Bogpog Tripod, non-clamping. Easier to move the gun, when the plan didn't work (it often doesn't work).
    Vortex rangefinder, but this is just used to do a hasty range card. I've yet to lase a yote that's coming into the caller. They're either trotting/running in, or hung up on the outskirts and about to bail.
    AR15 with LPVO, sometimes a shotgun, sometimes shotgun in lap and carbine resting on tripod. When 3 of us go out the one closest to the caller/decoy usually has a shotgun. I've used bolt guns and ARs and for calling I prefer the AR. I did tote a typical varmint rig a couple times, and won't do it again.

    This year KS finally allows NV and artificial lights for predator hunting on private property, so I'll be gearing up for night hunting this fall. Looking at a suppressed AR15 in 6.8SPCII with a Sightmark Wraith to be able to use the same rig for pigs.
     
  7. jonc

    jonc Member

    Joined:
    Jul 8, 2008
    Messages:
    259
    Location:
    Utah
    Here is my opinion and the techniques I use for coyote calling

    *Rifle with scope. Less is more when it come to magnification. Out west here you might not see a coyote until it is 20 yards in. Running shots are common so big fov is the most important factor. For the rifle I suggest staying light and skipping bull barrel varmint rifles

    *Caller- e caller is nice but I always carry a couple handcalls just in case.

    * Comfortable low profile chair. I need a back rest or I have a hard time sitting still. Sportsman's warehouse sells a few turkey chairs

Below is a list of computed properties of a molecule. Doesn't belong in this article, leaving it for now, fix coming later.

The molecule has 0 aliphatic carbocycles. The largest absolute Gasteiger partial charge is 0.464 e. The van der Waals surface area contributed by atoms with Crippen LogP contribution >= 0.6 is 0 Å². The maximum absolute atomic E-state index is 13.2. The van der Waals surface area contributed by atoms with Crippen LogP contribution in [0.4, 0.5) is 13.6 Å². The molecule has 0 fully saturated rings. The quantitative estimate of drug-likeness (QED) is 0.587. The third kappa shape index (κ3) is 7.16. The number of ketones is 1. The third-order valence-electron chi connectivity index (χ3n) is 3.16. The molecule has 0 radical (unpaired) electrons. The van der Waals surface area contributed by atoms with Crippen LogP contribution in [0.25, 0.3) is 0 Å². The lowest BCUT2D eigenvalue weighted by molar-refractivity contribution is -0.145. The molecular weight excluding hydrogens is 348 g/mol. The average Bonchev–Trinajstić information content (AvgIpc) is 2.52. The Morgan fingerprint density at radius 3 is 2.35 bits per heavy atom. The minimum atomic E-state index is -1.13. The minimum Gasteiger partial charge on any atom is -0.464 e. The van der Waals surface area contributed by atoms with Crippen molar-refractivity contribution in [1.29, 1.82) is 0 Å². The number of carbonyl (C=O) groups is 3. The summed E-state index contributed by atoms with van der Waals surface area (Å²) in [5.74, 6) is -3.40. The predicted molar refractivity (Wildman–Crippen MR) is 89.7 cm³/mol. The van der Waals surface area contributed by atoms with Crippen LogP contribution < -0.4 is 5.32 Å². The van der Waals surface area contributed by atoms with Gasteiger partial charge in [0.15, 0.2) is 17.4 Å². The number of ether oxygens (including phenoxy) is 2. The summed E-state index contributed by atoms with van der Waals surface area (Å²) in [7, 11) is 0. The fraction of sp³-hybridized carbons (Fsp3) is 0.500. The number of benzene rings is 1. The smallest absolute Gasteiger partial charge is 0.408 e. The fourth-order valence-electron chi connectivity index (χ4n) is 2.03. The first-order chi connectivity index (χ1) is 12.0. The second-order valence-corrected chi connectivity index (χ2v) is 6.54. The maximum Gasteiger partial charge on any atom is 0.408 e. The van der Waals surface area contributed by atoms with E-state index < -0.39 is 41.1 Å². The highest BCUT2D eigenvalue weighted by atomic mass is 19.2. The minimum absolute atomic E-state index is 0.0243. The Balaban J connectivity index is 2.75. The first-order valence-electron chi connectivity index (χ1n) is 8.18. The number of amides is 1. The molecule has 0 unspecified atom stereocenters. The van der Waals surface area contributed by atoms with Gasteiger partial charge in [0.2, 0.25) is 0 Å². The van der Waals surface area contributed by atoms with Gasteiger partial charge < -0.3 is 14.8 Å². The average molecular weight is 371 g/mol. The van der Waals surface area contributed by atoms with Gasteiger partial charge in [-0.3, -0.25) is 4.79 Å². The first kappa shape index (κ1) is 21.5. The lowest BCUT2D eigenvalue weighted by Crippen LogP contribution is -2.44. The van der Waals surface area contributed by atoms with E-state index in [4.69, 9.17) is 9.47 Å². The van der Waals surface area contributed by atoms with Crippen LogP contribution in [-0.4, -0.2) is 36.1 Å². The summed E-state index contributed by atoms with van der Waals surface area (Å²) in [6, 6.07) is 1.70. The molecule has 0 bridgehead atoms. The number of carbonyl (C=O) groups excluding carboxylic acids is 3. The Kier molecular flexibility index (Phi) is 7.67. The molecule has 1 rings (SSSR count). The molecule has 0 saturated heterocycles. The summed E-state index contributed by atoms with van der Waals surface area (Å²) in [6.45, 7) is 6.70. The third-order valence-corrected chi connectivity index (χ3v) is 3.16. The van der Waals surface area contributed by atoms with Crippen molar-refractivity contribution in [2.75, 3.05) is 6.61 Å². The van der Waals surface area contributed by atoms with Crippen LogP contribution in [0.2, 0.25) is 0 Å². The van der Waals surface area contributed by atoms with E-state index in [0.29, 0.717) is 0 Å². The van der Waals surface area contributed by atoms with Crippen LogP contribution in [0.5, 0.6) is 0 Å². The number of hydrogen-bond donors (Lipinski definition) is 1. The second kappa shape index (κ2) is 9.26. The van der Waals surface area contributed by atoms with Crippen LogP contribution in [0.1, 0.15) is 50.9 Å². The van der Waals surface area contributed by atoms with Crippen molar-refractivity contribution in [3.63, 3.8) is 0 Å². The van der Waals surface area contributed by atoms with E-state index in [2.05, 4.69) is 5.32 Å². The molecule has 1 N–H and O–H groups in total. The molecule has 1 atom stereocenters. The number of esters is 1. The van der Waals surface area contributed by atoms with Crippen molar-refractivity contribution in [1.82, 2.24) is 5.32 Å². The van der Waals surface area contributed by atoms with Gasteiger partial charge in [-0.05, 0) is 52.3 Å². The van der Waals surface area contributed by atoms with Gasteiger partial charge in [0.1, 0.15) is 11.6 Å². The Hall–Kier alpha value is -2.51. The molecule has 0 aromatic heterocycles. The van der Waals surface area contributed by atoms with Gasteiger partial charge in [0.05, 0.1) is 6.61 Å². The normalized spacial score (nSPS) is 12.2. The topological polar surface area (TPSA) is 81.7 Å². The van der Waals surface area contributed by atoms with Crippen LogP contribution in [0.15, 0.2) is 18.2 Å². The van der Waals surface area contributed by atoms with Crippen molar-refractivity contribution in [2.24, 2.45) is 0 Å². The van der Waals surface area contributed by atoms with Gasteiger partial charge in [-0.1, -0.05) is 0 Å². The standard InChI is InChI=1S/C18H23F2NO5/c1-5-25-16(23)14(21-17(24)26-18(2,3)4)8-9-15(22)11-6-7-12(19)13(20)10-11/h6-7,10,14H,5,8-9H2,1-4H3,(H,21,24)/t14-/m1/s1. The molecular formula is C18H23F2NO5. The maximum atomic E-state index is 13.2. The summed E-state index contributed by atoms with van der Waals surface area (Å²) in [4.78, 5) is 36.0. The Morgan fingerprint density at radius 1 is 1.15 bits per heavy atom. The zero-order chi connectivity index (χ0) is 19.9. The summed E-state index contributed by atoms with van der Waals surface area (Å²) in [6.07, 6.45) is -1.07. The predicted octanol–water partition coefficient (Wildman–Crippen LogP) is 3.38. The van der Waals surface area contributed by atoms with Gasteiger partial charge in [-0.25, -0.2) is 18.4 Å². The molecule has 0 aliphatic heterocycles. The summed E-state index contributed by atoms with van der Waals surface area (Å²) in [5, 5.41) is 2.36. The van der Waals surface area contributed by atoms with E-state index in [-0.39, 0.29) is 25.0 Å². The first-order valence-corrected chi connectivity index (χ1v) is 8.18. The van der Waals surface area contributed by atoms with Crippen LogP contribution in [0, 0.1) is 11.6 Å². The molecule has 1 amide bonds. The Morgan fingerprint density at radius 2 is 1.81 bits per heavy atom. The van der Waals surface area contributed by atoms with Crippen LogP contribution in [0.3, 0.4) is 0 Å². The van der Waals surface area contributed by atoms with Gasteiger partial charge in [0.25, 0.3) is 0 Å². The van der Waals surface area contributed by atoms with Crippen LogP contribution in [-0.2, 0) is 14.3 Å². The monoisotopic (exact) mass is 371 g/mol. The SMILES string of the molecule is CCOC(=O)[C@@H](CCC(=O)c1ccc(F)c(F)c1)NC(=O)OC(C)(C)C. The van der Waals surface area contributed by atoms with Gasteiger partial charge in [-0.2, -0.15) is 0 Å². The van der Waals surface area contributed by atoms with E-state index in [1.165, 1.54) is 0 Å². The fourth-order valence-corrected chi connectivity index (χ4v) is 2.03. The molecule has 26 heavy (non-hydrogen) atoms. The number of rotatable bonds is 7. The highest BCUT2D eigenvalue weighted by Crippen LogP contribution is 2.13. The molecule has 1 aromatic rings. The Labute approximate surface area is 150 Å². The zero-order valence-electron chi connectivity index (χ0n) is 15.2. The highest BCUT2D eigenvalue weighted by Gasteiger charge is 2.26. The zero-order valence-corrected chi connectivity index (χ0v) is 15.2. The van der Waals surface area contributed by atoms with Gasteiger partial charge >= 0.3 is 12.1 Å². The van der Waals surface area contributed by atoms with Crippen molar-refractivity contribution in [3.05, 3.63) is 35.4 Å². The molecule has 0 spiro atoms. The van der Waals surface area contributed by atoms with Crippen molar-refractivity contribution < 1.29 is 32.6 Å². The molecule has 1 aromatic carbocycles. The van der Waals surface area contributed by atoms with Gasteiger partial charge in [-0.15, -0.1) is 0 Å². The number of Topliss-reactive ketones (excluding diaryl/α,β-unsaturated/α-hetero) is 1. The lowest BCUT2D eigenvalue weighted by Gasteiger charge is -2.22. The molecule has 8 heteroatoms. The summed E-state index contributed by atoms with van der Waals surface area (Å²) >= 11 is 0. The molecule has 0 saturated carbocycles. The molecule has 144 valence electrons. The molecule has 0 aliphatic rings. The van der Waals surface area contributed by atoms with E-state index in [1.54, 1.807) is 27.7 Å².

* Shooting sticks- simple is better. Two wood dowels taped together work fine. I avoid the primos trigger pod type rests. You needs to be able to adjust it for any shot imaginable as they come where you least expect. Also, you need to be able to pick the rifle up and shoot off hand on very close or running shots.

    *A decoy is nice but only optional. I attach it with a trekking pole and stand it up in a sage brush so the decoy sits up high where it can be seen. I also like to wear a brimmed hat with face mask to keep sun out of my eyes.

    * You don't need binos, rangefinder, big mag scopes, or any fancy gear as it will just cost you coyotes.

    This is my opinion and what works where I hunt
     
    Chuck R., BigBore44 and .308 Norma like this.
  8. jonc

    jonc Member

    Joined:
    Jul 8, 2008
    Messages:
    259
    Location:
    Utah
    A 1.5-5 power scope is about perfect for me. I also have a 1.75-6 which works well. A nice light fast rifle and shoots out to 300 plus aren't bad off sticks if you practice
     

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    Chuck R. likes this.
  9. TxWolf

    TxWolf Member

    Joined:
    Aug 11, 2020
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    Don’t forget about a good cover scent.
     
  10. BigBore44

    BigBore44 Member

    Joined:
    Feb 11, 2013
    Messages:
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    Location:
    Oklahoma
    Pretty much exactly my thoughts. Only thing I would add (depending on where you live) is coyotes live in the woods and hills too. And I fend them to be more curious in the woods than in the fields.